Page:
Photogrammetry is a process that uses multiple pictures of a real world object or location to generate a 3D model of that object or location. While this technique has existed almost as long as photography, today software is used to process photographs and generate a digital 3D model with almost no labor from the user.
Photogrammetry requires at least 20-30 photos of an object taken from all possible angles. Any areas of the object that are not photographed can not be modeled. Therefore, it is important to try and photographs all sides, the top, and the bottom of an object.
A 3D model is a digital object that has three-dimensional qualities. 3D Models are created by vertices or points, which are joined to create faces. Together, vertices and faces create a mesh that form the shape of the object being 3D modeled.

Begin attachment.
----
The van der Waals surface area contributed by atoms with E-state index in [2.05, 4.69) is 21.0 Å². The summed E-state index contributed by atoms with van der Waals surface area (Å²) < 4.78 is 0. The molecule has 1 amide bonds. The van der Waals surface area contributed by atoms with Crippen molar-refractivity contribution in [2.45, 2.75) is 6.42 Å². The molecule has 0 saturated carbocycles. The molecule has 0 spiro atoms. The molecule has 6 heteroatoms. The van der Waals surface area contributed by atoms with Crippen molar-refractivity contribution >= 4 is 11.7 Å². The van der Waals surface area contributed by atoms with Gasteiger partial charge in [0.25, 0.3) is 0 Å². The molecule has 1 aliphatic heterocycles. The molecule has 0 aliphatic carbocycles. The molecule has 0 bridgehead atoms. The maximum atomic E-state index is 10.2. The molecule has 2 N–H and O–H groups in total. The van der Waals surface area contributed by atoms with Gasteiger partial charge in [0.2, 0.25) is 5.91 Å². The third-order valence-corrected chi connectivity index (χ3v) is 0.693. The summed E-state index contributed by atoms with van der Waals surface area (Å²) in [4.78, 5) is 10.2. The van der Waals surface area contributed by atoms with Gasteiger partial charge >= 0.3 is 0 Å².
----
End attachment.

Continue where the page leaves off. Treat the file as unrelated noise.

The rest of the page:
3D models can be created in many ways, including:
Photogrammetry - using photographs
Scanning - using laser or structured light
From Scratch - using 3D modeling software to shape and create an object from scratch
Transparent or shiny object don’t work great - Photogrammetry software has a difficult time determining distance and angles in photos of transparent or shiny objects.
Select an object you can photograph from all sides - If you can’t photograph the back, top, or bottom of an object, the software will not be able to model that area. This means your model could have a hole or flat surface in those unphotographed areas.
Use even, diffuse lighting - Having even lighting on your object will allow all areas of the object to photographs well. Avoiding shadows and bright spots in your photos will make it easier for the photogrammetry software to model your object.
Use a background that is all the same color - Having a solid colored background minimizes the need to edit photos and helps prevent the photogrammetry software from pulling background features into your model.